The above verse among others, tells us how much emphasis Islam lays on the observation and study of natural phenomena as well as the laws underlying them. In an age when scientific investigations have raised serious questions about religious belief, it is the same scientific investigations that lead to the validity of the Qur’anic revelation and of the religion based on it.
As our knowledge of science expands, we get more and more pieces of evidence of the methodical organization of the phenomena of nature, which points to an Intelligent Planner behind it all. The Qur’an encourages this kind of general reflection, and in fact, the findings of modern science are seen to be clearly endorsing the specific scientific data provided in the Qur’an. For instance, read the following verse:
Are the disbelievers not aware that the heavens and the earth used to be joined together and that We ripped them apart, that We made every living thing from water? Will they not believe? (Al-Anbiya 21:30)
The above verse underscores two modern ideas: the first says that in the beginning there was a huge mass of condensed matter, which exploded to produce all the heavenly bodies. This is in line with the Big Bang theory. The second one states that the origin of the species was in the water.
The Qur’an is unique in its constant appeal to human reason; it asks us even to question its own claims in a scientific spirit. The fact that the Qur’an contains references to the transcendental and metaphysical realities, does not mean that all scientific research is antithetical to it. The transcendental realities tell us that the appeal of science is limited to matter and the material world; not that its findings are to be discarded out of hand. It only means that there is an area of reality where science is helpless, and that is the area of the spirit.
But the proponents of “scientism” argue that any knowledge that is obtained outside the scope of scientific investigations is useless. Indeed the application of the scientific methods involves the use of the five senses for observation and logical analysis for arriving at the right inferences. But both the five senses and the human brain’s analytical skills bear the stamps of their own inherent weaknesses. Yet, the advocates of scientism would blindly reject the possibility of realities existing outside the realm of scientific methodology. Their claim is that only matter exists (hence, they are called materialists). According to their belief, God, angels, and even the human soul do not exist, as these realities defy their instruments and units of measurements.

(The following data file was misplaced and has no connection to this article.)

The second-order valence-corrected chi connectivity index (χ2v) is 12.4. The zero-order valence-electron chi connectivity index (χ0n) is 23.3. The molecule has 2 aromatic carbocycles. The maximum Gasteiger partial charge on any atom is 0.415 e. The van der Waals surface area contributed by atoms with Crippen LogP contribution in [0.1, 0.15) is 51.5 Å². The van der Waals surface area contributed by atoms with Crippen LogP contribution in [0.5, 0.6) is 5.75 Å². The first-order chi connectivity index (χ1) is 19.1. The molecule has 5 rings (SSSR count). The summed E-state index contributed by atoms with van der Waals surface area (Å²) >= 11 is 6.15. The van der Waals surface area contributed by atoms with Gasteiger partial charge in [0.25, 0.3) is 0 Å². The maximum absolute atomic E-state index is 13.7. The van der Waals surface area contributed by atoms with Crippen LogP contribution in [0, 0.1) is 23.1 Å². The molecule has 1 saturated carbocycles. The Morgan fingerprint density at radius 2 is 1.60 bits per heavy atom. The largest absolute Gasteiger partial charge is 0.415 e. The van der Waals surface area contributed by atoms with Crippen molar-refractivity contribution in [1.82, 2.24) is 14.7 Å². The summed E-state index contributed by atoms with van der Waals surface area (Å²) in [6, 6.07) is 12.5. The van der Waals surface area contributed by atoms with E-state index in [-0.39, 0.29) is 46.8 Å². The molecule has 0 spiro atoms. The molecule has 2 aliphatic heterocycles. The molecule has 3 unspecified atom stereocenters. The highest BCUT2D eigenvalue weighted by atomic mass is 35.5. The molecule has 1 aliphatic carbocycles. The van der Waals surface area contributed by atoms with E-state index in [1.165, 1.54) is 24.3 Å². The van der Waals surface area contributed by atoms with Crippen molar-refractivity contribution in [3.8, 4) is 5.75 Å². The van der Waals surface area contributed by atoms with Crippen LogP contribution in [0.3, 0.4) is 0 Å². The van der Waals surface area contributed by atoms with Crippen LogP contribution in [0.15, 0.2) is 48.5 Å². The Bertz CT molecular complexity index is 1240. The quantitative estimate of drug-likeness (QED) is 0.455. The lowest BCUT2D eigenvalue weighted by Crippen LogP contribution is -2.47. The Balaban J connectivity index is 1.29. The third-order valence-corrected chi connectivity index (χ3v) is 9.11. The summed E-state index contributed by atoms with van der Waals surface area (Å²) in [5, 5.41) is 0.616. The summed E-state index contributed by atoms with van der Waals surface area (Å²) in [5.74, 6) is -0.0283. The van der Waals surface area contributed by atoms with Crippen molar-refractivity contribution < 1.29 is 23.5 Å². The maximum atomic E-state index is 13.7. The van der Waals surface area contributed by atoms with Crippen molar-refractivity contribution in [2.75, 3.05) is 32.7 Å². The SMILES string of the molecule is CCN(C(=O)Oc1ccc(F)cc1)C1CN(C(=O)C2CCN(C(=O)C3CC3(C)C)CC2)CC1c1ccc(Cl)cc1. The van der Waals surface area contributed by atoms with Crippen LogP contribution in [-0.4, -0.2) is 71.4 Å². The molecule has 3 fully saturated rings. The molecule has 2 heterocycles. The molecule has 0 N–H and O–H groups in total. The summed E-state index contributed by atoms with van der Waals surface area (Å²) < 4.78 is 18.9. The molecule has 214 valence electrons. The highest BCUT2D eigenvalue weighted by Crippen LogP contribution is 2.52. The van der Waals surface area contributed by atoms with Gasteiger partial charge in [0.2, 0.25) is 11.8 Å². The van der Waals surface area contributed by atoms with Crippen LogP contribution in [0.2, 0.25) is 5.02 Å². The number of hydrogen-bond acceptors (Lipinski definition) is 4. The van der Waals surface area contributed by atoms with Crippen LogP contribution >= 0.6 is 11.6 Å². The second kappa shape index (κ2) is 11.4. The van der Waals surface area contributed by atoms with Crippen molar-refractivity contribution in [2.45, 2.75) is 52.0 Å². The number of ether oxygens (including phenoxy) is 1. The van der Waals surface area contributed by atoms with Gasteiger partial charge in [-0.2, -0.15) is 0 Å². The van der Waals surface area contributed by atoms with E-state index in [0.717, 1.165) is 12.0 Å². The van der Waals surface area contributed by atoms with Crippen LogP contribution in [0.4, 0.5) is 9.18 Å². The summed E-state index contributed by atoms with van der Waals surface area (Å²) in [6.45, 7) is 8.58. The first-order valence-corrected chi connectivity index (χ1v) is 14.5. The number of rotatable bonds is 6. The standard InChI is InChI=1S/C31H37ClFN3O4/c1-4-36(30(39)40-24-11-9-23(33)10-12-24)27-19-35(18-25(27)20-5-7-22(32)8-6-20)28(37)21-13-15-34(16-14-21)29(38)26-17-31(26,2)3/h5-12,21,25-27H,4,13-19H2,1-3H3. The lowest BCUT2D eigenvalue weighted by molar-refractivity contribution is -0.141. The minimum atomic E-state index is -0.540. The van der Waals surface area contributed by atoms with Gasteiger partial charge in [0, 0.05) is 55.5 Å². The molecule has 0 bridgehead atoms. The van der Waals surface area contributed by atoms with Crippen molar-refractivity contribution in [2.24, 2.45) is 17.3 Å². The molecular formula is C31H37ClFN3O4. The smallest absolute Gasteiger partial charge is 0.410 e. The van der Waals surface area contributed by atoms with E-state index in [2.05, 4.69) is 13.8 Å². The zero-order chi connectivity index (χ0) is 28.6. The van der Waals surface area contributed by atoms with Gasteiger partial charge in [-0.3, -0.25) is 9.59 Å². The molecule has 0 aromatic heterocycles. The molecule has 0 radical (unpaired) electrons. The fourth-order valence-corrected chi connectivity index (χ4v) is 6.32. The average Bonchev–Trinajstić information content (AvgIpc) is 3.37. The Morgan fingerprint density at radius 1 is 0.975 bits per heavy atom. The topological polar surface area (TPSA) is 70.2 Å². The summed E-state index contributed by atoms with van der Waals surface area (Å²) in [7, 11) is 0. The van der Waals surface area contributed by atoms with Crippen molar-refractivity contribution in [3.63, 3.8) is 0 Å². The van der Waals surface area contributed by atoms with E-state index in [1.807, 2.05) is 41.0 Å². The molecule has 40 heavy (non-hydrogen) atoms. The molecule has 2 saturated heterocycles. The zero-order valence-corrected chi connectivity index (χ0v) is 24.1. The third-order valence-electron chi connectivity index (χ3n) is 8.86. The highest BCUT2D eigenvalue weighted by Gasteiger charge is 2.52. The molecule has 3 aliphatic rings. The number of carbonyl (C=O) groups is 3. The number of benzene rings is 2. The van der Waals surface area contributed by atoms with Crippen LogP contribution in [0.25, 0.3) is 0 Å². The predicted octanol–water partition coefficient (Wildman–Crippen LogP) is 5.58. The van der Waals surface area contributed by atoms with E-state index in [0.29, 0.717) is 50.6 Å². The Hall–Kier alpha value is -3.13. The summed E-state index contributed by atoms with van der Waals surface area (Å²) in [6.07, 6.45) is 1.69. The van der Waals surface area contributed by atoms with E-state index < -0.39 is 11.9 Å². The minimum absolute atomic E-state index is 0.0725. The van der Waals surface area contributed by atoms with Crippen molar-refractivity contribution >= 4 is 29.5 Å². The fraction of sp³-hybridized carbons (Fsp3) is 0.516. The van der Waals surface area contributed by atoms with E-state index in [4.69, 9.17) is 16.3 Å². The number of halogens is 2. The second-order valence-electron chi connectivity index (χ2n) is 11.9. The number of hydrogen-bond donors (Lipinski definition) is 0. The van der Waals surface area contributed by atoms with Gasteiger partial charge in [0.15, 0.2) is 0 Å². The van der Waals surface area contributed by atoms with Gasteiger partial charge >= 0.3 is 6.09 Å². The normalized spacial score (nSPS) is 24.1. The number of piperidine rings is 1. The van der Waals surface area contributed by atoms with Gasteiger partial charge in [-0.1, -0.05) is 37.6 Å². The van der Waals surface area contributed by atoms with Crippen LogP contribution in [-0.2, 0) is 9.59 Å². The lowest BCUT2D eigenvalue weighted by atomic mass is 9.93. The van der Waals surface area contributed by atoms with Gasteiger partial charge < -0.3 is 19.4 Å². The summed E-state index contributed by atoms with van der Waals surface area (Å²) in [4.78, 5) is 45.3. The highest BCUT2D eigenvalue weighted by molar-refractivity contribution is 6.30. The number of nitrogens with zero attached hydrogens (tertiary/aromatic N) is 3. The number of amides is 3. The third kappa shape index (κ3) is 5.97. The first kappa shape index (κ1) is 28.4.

We should pause here a little and acknowledge that we are unable to comprehend the vastness of the universe of which our planet is only a tiny speck. We cannot know when it all began or when it will end. And yet we have the temerity to believe in the sufficiency of the methods we use to measure the secrets of the universe.
We arrogantly declare the non-existence of God, as if the existence of God would depend on our acknowledgment. For men of understanding, everything around them is a sign of God as the Creator. All the living beings in the heavens, on the earth and in all that lies between them, loudly proclaim the existence of their Creator:
Do they not see the sky above them, how We have built and adorned it, with no rifts in it; how We spread out the earth and put solid mountains on it, and caused every kind of joyous plant to grow in it, as a lesson and reminder for every servant who turns to God; and how We send blessed water down from the sky and grow with it gardens, the harvest grain, and tall palm trees laden with clusters of dates. (Qaf 50:6-10)
Islam is a religion based upon knowledge derived through reason and revelation, and ultimately it is our knowledge of the Oneness of God combined with faith as well as the total commitment to God that saves us. In the history of Islamic Civilization a student of science – indeed any seeker of knowledge – has always been held in honor and high esteem.
- About.com. Islamic Science. 2010. Accessed February 2010.
- Milton, John. Paradise Lost. Book I. London: Penguin Classics, 2003.
- Moss, Vladimir. An Orthodox Christian Approach to Science. Orthodox America. Vol. XV:137. United States of America: 1996.
- Nanda, Meera. Postmodernism, Hindu Nationalism, and Vedic Science. Frontline Magazine, Vol. 20, Issue 26. India: The Hindu Group, 2003.
- Rosen, Steven. Krishna’s Song. California: Greenwood Publishing Group, 2007.
- Snow, C.P. The Two Cultures and the Scientific Revolution. Encounter Magazine. Vol. XII. London: 1959.
Courtesy www.onislam.net with slight modifications.
Professor Shahul Hameed is a consultant to the Reading Islam Website. He also held the position of the President of the Kerala Islamic Mission, Calicut, India. He is the author of three books on Islam published in the Malayalam language. His books are on comparative religion, the status of women, and science and human values.